Home care clients face fees of up to 50% of total package
High fees can mean less care and poor Home Care Package experience
Federal MP introduces bill to cap fees and improve transparency
In-home aged care bills could be slashed under a new push to stop providers charging ‘hidden’ fees.
South Australian federal MP, Rebekha Sharkie, has introduced a bill to parliament to cap the amount of money age care providers can charge for ‘administration’ to deliver care in the home to older people.
If approved, the bill will stop providers from charging any more than 25 per cent in administration for Level 1 and 2 Home Care Packages and no more than 20 per cent for Level 3 and 4.
“The current system is not working. Senior Australians are not getting the care they really need to stay at home,” Ms Sharkie said in a statement.
She drafted the legislation after surveying more than 15,000 residents aged 75 years or older in her electorate and asking them to provide information about their Home Care Package experiences.
More than 1,200 people mailed back their survey, which painted a clear picture that changes need to be made:
- One in two respondents said they were unhappy or unsure about administration fees in their Home Care Packages.
- Half said there had been no change to their package over time, and yet they were still being charged the same ‘management’ fee.
- Nearly one in three of survey respondents were still waiting for a Home Care Package.
- One third had been waiting more than 12 months for home care of any level.
“The vast majority of survey respondents, 94 per cent, said they were unable to afford daily care, which I find staggering,” Ms Sharkie said.
“Some of these people were only able to afford one hour of cleaning or gardening a fortnight, and their care plans have hardly changed from one year to another, but they were still being charged up to 50 per cent in administration fees,” Ms Sharkie said.
Existing legislation says aged care providers have to keep their management fees and administration costs to a ‘reasonable’ amount but there are no guidelines about what is ‘reasonable’.
Ms Sharkie says competition was not keeping prices down, and some older Australians were paying more than 30 per cent and even up to half their packages in administration fees, or the costs are hidden in inflated hourly rates.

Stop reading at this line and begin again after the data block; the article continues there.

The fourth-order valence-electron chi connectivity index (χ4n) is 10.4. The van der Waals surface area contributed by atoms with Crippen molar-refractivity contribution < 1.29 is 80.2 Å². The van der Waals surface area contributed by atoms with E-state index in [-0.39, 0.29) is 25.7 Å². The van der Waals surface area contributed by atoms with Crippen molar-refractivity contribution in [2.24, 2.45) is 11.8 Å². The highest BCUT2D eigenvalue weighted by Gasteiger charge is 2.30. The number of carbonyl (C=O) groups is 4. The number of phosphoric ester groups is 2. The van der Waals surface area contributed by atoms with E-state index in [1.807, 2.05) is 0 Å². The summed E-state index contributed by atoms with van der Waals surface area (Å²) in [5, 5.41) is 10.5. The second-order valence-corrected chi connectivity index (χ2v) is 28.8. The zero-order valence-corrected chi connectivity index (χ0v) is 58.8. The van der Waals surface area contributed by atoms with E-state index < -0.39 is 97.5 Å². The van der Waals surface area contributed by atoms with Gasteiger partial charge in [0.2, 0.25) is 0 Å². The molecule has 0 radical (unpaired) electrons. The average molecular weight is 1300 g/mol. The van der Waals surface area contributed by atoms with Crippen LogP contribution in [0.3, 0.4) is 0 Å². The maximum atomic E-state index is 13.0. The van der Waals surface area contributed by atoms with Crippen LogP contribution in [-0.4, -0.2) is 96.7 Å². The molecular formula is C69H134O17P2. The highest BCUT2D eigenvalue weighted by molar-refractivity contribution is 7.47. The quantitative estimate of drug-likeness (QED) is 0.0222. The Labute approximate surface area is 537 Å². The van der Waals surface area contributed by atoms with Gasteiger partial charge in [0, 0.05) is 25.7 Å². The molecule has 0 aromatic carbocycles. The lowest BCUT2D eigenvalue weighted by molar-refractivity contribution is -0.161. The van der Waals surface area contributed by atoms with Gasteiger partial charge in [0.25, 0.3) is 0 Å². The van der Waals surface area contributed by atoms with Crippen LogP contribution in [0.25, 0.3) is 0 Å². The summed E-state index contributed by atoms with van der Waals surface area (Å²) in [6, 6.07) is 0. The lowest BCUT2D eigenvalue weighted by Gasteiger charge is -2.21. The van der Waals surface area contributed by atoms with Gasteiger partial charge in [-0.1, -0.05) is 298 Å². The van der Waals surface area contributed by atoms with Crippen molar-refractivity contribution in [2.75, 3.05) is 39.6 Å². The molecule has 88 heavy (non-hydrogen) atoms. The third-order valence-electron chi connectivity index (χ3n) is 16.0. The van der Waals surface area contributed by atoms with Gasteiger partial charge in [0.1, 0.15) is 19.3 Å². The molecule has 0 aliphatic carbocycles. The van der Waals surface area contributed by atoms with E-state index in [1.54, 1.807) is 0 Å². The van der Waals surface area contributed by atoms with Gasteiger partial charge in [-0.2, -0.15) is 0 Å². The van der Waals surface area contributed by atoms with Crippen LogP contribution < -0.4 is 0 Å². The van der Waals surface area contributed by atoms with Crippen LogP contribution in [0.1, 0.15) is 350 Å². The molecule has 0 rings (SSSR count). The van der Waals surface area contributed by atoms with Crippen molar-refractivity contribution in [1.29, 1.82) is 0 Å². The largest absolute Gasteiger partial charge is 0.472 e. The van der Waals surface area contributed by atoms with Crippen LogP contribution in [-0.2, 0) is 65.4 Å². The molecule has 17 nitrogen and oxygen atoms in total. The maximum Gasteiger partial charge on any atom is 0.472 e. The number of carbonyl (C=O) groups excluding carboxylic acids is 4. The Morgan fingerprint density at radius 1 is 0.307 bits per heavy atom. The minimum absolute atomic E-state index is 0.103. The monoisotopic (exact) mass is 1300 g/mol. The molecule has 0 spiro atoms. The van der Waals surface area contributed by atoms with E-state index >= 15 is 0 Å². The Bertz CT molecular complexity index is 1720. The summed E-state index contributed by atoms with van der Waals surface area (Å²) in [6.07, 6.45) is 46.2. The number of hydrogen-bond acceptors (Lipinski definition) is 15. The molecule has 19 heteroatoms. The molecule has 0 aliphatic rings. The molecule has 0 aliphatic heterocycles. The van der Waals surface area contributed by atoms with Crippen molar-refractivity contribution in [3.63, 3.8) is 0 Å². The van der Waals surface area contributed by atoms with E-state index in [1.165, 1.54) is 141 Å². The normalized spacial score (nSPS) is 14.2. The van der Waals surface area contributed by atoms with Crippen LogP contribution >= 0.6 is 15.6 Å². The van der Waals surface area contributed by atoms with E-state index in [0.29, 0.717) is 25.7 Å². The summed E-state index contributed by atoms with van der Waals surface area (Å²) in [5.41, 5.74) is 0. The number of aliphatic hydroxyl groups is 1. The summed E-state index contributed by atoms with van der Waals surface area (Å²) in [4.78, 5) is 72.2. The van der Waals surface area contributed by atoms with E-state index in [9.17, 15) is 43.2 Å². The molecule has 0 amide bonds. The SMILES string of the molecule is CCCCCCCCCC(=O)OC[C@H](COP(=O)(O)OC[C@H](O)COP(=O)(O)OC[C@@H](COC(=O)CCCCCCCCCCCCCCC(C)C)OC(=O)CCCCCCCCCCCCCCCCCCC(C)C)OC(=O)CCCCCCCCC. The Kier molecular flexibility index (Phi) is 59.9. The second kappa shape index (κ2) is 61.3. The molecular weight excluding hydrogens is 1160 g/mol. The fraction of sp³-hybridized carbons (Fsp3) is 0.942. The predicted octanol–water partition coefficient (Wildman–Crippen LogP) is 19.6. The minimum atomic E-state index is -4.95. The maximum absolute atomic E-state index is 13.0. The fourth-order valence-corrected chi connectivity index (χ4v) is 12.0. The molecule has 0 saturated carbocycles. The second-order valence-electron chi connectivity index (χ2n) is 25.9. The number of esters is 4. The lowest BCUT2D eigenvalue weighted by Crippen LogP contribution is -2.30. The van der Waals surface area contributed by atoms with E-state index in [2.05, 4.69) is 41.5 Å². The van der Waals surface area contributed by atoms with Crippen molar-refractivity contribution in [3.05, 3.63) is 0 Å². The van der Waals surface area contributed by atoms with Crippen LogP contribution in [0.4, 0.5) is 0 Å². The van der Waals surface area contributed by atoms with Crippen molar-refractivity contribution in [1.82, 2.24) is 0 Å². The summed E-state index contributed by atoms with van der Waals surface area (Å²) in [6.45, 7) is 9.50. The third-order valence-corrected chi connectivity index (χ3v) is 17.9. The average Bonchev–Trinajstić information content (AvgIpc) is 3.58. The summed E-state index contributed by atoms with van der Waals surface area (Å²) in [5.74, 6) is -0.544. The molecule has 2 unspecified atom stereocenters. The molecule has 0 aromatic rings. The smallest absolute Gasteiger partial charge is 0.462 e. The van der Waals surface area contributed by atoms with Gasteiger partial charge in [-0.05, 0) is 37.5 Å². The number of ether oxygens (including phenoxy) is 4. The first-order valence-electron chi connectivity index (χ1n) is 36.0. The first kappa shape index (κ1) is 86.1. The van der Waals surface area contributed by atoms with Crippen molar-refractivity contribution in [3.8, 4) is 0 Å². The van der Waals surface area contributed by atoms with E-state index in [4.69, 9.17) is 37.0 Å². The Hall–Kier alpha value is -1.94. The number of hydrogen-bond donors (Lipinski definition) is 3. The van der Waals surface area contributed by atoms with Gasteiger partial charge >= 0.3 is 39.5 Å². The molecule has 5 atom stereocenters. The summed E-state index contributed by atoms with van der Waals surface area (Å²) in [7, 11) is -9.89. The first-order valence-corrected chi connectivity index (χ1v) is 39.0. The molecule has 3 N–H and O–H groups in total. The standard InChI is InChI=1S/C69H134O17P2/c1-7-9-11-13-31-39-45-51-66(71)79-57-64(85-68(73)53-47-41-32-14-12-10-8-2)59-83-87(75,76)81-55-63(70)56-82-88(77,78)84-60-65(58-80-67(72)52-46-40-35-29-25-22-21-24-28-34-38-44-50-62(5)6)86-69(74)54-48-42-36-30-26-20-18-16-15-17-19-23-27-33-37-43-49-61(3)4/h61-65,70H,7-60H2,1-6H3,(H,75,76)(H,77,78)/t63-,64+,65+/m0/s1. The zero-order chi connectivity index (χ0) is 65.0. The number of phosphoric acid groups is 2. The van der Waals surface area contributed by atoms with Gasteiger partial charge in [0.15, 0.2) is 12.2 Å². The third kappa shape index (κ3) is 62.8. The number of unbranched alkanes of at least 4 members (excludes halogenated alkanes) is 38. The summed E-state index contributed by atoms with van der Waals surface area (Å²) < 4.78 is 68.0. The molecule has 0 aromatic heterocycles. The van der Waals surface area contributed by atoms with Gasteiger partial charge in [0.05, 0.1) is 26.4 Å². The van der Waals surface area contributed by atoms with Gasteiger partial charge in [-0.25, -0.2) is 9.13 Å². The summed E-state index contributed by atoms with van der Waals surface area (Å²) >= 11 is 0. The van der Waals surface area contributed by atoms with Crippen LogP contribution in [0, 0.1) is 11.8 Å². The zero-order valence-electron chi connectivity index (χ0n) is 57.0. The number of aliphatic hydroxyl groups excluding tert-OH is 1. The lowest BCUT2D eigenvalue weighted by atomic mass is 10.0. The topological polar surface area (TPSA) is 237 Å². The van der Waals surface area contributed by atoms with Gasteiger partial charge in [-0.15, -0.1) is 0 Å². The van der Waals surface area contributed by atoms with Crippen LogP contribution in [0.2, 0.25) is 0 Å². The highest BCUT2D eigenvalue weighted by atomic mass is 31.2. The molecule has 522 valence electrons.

“The government needs to stop the rorting and introduce pricing caps.”
“I cannot fathom how such low-value, static packages can continue to incur such ridiculously high administration and management fees. It’s outrageous and it needs to be stopped,” she said.
The Bill will also ban exit fees associated with changing Home Care providers and require providers to offer potential clients a comparative fee schedule for at least five approved providers in their area. If there are fewer than five providers in the region, the schedule must show fees for all approved providers in the area.
National Seniors Australia has been working with Rebekha Sharkie’s policy team to develop this Bill, engaging in discussion and providing feedback to the drafting unit.
Beaumont resident Margaret Carrangis, who has Parkinson’s disease, said she was hit with “excessive” fees despite only receiving four hours of care per week.
She told The Advertiser: “My daily fee did not warrant me staying in the scheme when I was only receiving four hours per week…This has left me in a very vulnerable situation.”
Her former care provider offered a private arrangement at $60 per hour but Ms Carrangis hired a private cleaner at $30 per hour.
The Minister for Health and Aged Care, Greg Hunt told The Advertiser a “number of measures” to make care more affordable had been introduced since 2013, including an $18.4 million investment into improving comparability of pricing on the My Aged Care website.
“Further measures will be considered to ensure senior Australians are receiving value for money through their Home Care Packages and that providers are not charging excessive fees,” he said.